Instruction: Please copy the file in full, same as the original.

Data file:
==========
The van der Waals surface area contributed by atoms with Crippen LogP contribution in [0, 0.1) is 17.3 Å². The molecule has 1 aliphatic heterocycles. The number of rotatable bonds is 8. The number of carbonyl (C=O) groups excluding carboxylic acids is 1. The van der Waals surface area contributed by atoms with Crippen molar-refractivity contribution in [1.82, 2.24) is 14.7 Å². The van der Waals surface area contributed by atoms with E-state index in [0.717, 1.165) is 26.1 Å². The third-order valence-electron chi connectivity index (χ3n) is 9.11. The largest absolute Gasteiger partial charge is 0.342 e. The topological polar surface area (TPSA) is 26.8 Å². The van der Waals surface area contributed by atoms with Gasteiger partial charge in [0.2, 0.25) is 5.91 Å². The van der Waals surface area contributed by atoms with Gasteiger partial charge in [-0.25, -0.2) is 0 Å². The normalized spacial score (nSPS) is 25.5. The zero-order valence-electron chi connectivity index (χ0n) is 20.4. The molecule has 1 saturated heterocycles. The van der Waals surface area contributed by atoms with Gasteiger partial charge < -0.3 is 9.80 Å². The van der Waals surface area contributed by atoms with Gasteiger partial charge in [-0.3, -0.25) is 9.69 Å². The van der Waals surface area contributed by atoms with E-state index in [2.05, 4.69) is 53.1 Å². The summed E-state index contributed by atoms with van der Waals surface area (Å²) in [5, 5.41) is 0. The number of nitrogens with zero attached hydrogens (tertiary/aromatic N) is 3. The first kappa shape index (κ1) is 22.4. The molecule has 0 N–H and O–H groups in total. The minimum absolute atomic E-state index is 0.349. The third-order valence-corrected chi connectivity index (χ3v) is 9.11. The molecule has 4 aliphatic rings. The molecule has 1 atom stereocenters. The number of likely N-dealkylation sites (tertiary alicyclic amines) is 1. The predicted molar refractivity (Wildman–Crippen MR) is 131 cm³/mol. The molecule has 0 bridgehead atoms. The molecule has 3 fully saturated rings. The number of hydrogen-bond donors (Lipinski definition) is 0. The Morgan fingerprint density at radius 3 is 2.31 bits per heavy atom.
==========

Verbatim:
The van der Waals surface area contributed by atoms with Crippen LogP contribution in [0, 0.1) is 17.3 Å². The molecule has 1 aliphatic heterocycles. The number of rotatable bonds is 8. The number of carbonyl (C=O) groups excluding carboxylic acids is 1. The van der Waals surface area contributed by atoms with Crippen molar-refractivity contribution in [1.82, 2.24) is 14.7 Å². The van der Waals surface area contributed by atoms with E-state index in [0.717, 1.165) is 26.1 Å². The third-order valence-electron chi connectivity index (χ3n) is 9.11. The largest absolute Gasteiger partial charge is 0.342 e. The topological polar surface area (TPSA) is 26.8 Å². The van der Waals surface area contributed by atoms with Gasteiger partial charge in [0.2, 0.25) is 5.91 Å². The van der Waals surface area contributed by atoms with Gasteiger partial charge in [-0.25, -0.2) is 0 Å². The normalized spacial score (nSPS) is 25.5. The zero-order valence-electron chi connectivity index (χ0n) is 20.4. The molecule has 1 saturated heterocycles. The van der Waals surface area contributed by atoms with Gasteiger partial charge < -0.3 is 9.80 Å². The van der Waals surface area contributed by atoms with Gasteiger partial charge in [-0.3, -0.25) is 9.69 Å². The van der Waals surface area contributed by atoms with E-state index in [2.05, 4.69) is 53.1 Å². The summed E-state index contributed by atoms with van der Waals surface area (Å²) in [5, 5.41) is 0. The number of nitrogens with zero attached hydrogens (tertiary/aromatic N) is 3. The first kappa shape index (κ1) is 22.4. The molecule has 0 N–H and O–H groups in total. The minimum absolute atomic E-state index is 0.349. The third-order valence-corrected chi connectivity index (χ3v) is 9.11. The molecule has 4 aliphatic rings. The molecule has 1 atom stereocenters. The number of likely N-dealkylation sites (tertiary alicyclic amines) is 1. The predicted molar refractivity (Wildman–Crippen MR) is 131 cm³/mol. The molecule has 0 bridgehead atoms. The molecule has 3 fully saturated rings. The number of hydrogen-bond donors (Lipinski definition) is 0. The Morgan fingerprint density at radius 3 is 2.31 bits per heavy atom.